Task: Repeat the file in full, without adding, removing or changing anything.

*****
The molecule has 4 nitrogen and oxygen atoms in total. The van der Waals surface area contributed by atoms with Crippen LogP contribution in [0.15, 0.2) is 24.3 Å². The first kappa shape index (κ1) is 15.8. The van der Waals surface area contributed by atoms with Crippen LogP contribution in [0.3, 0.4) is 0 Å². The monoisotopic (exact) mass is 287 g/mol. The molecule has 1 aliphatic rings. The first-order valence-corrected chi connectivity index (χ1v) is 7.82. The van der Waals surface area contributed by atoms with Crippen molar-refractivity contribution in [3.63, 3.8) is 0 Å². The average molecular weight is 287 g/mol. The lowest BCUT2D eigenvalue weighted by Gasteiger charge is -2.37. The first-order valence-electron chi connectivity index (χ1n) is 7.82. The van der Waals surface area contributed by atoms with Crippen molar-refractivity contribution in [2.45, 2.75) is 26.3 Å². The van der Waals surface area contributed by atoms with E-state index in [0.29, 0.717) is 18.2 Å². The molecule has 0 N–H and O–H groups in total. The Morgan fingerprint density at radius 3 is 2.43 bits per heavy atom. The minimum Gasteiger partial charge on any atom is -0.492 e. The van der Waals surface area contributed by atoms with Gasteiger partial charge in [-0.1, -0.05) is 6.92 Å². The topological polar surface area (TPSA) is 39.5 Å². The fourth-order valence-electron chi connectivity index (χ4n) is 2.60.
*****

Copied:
The molecule has 4 nitrogen and oxygen atoms in total. The van der Waals surface area contributed by atoms with Crippen LogP contribution in [0.15, 0.2) is 24.3 Å². The first kappa shape index (κ1) is 15.8. The van der Waals surface area contributed by atoms with Crippen LogP contribution in [0.3, 0.4) is 0 Å². The monoisotopic (exact) mass is 287 g/mol. The molecule has 1 aliphatic rings. The first-order valence-corrected chi connectivity index (χ1v) is 7.82. The van der Waals surface area contributed by atoms with Crippen molar-refractivity contribution in [3.63, 3.8) is 0 Å². The average molecular weight is 287 g/mol. The lowest BCUT2D eigenvalue weighted by Gasteiger charge is -2.37. The first-order valence-electron chi connectivity index (χ1n) is 7.82. The van der Waals surface area contributed by atoms with Crippen molar-refractivity contribution in [2.45, 2.75) is 26.3 Å². The van der Waals surface area contributed by atoms with E-state index in [0.29, 0.717) is 18.2 Å². The molecule has 0 N–H and O–H groups in total. The Morgan fingerprint density at radius 3 is 2.43 bits per heavy atom. The minimum Gasteiger partial charge on any atom is -0.492 e. The van der Waals surface area contributed by atoms with Gasteiger partial charge in [-0.1, -0.05) is 6.92 Å². The topological polar surface area (TPSA) is 39.5 Å². The fourth-order valence-electron chi connectivity index (χ4n) is 2.60.